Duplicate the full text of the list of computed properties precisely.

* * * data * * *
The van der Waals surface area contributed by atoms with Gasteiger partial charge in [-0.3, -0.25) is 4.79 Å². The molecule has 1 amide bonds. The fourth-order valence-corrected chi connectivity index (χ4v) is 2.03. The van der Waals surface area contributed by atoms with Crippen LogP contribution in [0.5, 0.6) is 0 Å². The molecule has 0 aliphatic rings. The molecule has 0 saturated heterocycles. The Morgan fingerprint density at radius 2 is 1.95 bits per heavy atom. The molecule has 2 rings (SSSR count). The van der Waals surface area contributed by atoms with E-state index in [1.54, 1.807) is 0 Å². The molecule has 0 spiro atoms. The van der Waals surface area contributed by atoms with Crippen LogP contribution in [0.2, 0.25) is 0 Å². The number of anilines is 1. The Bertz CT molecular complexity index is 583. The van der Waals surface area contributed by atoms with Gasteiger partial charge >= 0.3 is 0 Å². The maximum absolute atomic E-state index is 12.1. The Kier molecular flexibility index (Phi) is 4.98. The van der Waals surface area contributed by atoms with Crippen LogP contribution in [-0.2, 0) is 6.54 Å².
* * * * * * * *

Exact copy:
The van der Waals surface area contributed by atoms with Gasteiger partial charge in [-0.3, -0.25) is 4.79 Å². The molecule has 1 amide bonds. The fourth-order valence-corrected chi connectivity index (χ4v) is 2.03. The van der Waals surface area contributed by atoms with Crippen LogP contribution in [0.5, 0.6) is 0 Å². The molecule has 0 aliphatic rings. The molecule has 0 saturated heterocycles. The Morgan fingerprint density at radius 2 is 1.95 bits per heavy atom. The molecule has 2 rings (SSSR count). The van der Waals surface area contributed by atoms with E-state index in [1.54, 1.807) is 0 Å². The molecule has 0 spiro atoms. The van der Waals surface area contributed by atoms with Crippen LogP contribution in [0.2, 0.25) is 0 Å². The number of anilines is 1. The Bertz CT molecular complexity index is 583. The van der Waals surface area contributed by atoms with Gasteiger partial charge >= 0.3 is 0 Å². The maximum absolute atomic E-state index is 12.1. The Kier molecular flexibility index (Phi) is 4.98. The van der Waals surface area contributed by atoms with Crippen LogP contribution in [-0.2, 0) is 6.54 Å².